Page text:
Food for thought – 8 Asian dishes you’ve probably never heard of

sri lankan food string hoppers

The thing that sets Asian food apart for me is how much emphasis each country puts on the importance of cooking. Often presented in a kaleidoscopic palette of colors, the preparation of much of Asia’s offerings can be time-consuming, and the subtle and imaginative flavors, therefore, are to be savored, appreciated, and enjoyed.  Food is not just celebrated, but is an essential part of celebrations. Religion, spirituality, and myth play a larger role in Asian food than in Western cooking, and uncovering the beliefs that make each dish unique made for a fascinating gastronomical journey.

As I traveled I pushed myself to learn about eating etiquette, perfected the art of chopsticks and learnt to eat with my hands. I found that talking about food is an excellent icebreaker with locals and discovered it is also a wonderful way to find out more about the culture and history of each place. With every mouthful I felt connected to the countries I visited. And that’s the great thing about food – it connects us all.

So here is the list of my favorite food from a year of traveling. I’m pretty sure that you won’t have heard of all of these before, but if you have do let me know in the comments box! Or simply tell me which one is your favorite and why – I love to talk about food!

1.오징어 순대오징어 순대 (Squid Sundae) – South Korea

squid sundae south korean food

Squid sundae is basically fried squid stuffed with baked squid, and is a specialty of Gangwon-do province in South Korea.  I visited Gangwon-do to go to Sockho (one of Korea’s best seaside cities) just a few weeks before I left the country. It was freezing cold and my friends and I packed into a tiny cafe where we sat down cross-legged on the heated floor and gripped onto our metal chopsticks with frosty fingers. From every corner of the room dazed fish stared out of green tanks, and plumes of steam rose in steady waves from the kitchen. A kind Korean waitress came over and recommended that we start our meal with squid sundae. My only regret on taking her up on this offer was that I was utterly miserable to have discovered such an amazing dish just before I left Korea.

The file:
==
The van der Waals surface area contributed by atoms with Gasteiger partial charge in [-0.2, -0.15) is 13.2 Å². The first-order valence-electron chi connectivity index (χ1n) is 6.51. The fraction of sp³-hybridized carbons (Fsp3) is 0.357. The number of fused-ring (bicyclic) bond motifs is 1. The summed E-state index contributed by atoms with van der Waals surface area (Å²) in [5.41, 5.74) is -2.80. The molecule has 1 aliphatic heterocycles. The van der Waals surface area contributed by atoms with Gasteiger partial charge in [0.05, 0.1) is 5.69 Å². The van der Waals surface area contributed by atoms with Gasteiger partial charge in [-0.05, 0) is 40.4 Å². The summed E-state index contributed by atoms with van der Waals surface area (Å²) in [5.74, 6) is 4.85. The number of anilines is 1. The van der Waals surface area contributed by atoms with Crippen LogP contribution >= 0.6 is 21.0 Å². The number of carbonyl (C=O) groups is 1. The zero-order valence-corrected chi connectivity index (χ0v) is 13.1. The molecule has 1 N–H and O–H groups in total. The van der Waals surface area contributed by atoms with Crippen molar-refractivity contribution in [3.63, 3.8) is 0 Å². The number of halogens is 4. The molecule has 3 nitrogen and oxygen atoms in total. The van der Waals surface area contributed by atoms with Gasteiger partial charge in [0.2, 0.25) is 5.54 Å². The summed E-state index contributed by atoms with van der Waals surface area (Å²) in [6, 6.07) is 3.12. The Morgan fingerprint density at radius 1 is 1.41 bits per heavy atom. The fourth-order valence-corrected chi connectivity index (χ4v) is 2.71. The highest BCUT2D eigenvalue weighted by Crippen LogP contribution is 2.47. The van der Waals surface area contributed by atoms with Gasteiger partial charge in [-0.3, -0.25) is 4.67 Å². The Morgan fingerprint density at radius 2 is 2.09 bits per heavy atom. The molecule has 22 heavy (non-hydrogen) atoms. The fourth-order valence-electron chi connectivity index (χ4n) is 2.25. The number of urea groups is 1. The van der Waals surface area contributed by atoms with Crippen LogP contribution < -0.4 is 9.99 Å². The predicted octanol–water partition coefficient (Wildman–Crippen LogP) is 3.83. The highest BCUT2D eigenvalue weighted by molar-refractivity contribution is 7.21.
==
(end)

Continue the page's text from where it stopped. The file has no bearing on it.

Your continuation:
2.Cendol – Malaysia

cendol malaysian food

Strolling along a canal in Melaka’s Chinatown one sunny afternoon, a Chinese woman pulled me into her shop and insisted that I try Cendol. “It taste best” was her only description of it. I pulled up a chair on the balcony which backed out over the water and enjoyed the cool breeze as I waited for her to prepare my food. When it arrived I thought that there were actual worms in my meal. “What is the green stuff?” I asked in horror. “It good, try” she said. As she watched, I brought the large Chinese soup spoon to my lips and took a rather nervous first bite. I was relieved to discover that the green bits were actually made of gelatin, and the creamy brown bit was sweet chunks of shaved ice mixed with brown sugar and coconut milk. I was hooked from the first bite.


3.String Hoppers Kottu – Sri Lanka

sri lankan food

String Hoppers Kottu is not a typical Sri Lankan dish. Normally it would be two different dishes – string hoppers, or kottu. But some entrepreneurial person in Colombo decided to combine these two national favorites and he came up with this hybrid dish. The creation itself is a blend of rice flour noodles, chili, vegetables, and meat, all cut up, cooked, and mixed together on a large metal hot plate. I found this delicious dish at a roadside shack on the way back from a night out in Sri Lanka’s capital. At 2am I think it probably tasted a little better than it would have at any other time, but sadly I was never able to find it again to put this theory to the test.


4.Rice and curry with elephant leaves – Sri Lanka

sri lankan food